UK, EU and Japan all followed suit and pre-ordered vaccines; by August 2020, all these states had access to 1billion Covid vaccines. According to a Doctors without Borders Report, the high-income countries have hoarded approximately 870 million in excess doses. The report states that “Despite its claim to be a global leader on COVID-19, the US is hoarding nearly 500 million excess COVID-19 vaccine doses—more than any other country”.The US has enough doses to vaccinate one person five times per over. It is further estimated that high-income countries could waste up to 241 million doses by the end of 2021.
Sixty percent of the population in developed countries have been vaccinated compared to only three percent in low-income countries. The redistribution of these excess doses to developing and underdeveloped countries could save one million lives by 2022. The COVAX program and various public health and regional organizations continue to struggle with accessing vaccination jabs because leading manufacturers such as Pfizer-BioNTech, Moderna and AstraZenecaprioritize orders from high-income countries. The COVAX program recently cut its supply estimate by twenty-five percent this year. The war for vaccine patents continues as pharmaceutical companies refuse to share patents with local manufacturers while billionaire philanthropists like Bill Gates fully support the“intellectual property monopolies on all COVID-19 products”.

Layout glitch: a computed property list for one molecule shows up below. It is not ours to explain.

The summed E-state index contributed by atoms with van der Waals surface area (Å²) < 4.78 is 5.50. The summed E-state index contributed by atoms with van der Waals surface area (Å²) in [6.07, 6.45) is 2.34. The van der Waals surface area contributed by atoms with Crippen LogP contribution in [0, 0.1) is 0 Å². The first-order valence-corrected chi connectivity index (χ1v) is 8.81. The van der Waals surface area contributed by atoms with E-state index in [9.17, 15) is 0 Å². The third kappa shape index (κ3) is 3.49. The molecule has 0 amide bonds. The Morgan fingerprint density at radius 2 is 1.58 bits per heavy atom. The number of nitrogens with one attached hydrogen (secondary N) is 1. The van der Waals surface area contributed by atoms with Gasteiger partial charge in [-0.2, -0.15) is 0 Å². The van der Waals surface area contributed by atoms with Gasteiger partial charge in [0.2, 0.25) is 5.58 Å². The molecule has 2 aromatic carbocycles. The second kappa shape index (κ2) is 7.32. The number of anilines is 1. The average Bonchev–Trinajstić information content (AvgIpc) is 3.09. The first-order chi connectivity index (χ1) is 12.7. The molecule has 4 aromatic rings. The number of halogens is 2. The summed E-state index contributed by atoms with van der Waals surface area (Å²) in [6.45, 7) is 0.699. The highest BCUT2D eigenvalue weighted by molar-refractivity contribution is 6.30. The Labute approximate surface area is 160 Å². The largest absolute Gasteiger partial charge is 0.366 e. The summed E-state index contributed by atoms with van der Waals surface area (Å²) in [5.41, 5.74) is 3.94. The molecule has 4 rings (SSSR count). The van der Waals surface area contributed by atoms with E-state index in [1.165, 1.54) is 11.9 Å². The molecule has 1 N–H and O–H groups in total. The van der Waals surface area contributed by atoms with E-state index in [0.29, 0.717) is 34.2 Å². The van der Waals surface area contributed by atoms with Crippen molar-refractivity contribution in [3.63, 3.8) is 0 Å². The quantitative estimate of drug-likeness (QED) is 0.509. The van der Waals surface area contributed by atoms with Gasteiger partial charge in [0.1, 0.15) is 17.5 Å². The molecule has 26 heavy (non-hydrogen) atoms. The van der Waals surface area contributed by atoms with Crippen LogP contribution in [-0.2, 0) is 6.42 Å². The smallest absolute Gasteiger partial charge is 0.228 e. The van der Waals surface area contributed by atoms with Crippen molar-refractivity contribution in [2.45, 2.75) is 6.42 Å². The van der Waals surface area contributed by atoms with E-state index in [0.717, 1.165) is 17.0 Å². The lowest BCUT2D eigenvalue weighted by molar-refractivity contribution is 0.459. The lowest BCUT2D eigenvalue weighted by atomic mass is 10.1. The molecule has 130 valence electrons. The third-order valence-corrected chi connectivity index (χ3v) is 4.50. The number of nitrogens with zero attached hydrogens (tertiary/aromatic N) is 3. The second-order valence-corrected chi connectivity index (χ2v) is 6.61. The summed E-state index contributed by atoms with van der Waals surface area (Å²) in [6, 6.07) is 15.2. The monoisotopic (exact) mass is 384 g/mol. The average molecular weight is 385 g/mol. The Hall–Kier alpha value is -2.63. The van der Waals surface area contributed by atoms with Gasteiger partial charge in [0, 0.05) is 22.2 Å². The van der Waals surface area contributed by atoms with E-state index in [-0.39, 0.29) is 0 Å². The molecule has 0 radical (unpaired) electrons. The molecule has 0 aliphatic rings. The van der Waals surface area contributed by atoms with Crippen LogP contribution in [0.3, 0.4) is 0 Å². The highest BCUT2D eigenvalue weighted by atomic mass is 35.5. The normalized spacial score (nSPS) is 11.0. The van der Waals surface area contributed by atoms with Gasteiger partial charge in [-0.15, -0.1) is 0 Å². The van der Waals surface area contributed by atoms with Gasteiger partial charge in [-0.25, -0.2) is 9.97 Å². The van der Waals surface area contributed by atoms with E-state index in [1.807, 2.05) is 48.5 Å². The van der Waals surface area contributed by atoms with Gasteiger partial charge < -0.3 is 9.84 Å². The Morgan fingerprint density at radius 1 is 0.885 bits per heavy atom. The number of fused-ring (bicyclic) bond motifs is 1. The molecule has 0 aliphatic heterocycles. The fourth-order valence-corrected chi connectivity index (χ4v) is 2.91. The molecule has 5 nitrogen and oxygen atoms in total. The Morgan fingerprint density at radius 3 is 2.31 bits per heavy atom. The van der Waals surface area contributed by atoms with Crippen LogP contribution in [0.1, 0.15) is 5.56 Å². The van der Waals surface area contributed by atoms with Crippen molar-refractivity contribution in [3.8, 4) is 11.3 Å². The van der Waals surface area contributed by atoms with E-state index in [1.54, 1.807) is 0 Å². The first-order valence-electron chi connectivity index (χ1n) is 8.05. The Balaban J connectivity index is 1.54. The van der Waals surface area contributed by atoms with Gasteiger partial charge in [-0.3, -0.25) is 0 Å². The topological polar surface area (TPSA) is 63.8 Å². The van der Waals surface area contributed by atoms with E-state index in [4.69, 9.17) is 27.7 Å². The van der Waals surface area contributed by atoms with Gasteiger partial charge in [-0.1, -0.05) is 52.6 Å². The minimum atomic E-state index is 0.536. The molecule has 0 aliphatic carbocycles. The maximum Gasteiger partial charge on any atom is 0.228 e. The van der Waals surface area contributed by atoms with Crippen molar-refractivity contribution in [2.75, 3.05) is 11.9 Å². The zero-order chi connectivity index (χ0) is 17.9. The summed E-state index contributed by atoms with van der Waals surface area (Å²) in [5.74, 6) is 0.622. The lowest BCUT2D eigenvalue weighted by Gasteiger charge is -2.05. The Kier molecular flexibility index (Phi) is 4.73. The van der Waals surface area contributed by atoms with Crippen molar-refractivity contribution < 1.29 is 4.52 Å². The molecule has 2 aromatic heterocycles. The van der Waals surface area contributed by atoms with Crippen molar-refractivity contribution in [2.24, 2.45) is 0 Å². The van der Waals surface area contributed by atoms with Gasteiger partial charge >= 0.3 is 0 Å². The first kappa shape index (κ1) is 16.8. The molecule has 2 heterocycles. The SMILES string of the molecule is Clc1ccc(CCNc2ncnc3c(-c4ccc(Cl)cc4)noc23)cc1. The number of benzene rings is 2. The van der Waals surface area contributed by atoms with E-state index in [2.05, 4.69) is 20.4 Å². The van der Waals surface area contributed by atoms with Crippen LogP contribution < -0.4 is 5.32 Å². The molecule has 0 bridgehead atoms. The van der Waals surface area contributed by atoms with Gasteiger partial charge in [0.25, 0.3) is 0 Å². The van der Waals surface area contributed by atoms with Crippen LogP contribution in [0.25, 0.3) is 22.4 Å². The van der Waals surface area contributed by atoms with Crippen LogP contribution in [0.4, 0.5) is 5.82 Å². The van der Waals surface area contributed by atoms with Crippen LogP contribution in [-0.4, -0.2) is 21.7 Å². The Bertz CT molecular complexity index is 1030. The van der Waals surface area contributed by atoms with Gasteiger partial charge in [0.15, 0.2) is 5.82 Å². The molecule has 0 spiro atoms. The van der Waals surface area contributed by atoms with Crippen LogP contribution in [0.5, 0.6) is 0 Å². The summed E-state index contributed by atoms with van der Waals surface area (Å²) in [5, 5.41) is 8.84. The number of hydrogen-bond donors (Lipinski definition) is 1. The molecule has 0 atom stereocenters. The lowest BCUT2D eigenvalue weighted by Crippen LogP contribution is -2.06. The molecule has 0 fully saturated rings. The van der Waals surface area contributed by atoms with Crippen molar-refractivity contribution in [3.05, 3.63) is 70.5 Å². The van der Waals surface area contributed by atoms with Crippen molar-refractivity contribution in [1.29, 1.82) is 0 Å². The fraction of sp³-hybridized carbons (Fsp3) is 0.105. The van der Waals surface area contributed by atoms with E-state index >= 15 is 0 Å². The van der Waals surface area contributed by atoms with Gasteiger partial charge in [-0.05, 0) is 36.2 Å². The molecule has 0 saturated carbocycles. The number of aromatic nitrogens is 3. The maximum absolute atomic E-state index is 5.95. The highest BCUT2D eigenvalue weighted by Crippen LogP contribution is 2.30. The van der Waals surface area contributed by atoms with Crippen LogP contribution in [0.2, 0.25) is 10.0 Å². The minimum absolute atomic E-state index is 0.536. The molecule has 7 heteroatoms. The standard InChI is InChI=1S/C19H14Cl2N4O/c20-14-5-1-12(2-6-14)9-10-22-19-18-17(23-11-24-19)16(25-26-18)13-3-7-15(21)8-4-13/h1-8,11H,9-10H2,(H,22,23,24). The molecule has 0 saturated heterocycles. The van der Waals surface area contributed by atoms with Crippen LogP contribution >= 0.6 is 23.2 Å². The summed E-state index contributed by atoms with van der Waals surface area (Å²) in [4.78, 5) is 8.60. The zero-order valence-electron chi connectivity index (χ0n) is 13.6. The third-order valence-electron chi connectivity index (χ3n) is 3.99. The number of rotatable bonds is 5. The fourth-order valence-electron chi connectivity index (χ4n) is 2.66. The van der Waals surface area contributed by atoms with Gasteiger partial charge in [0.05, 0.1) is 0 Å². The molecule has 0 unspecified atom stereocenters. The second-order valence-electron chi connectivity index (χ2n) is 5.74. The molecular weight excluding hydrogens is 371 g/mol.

Furthermore, the US even invoked the Defence Production Act that limited the export of thirty-six critical items necessary for the production of the Covid vaccine along with protective medical gear. The implementation of this act greatly hampered India and the EU’svaccine production targets. Nonetheless the US, G-7 and Europe, after dealing with the worst waves of the pandemic and hoarding access vaccines, quickly followed into China’s footsteps and began vaccine diplomacy to the middle and low-income countries. China and US, in fact, made pandemic-related assistance a new battlefield in their strategic competition-with the ultimate objective of emerging as a benign hegemon.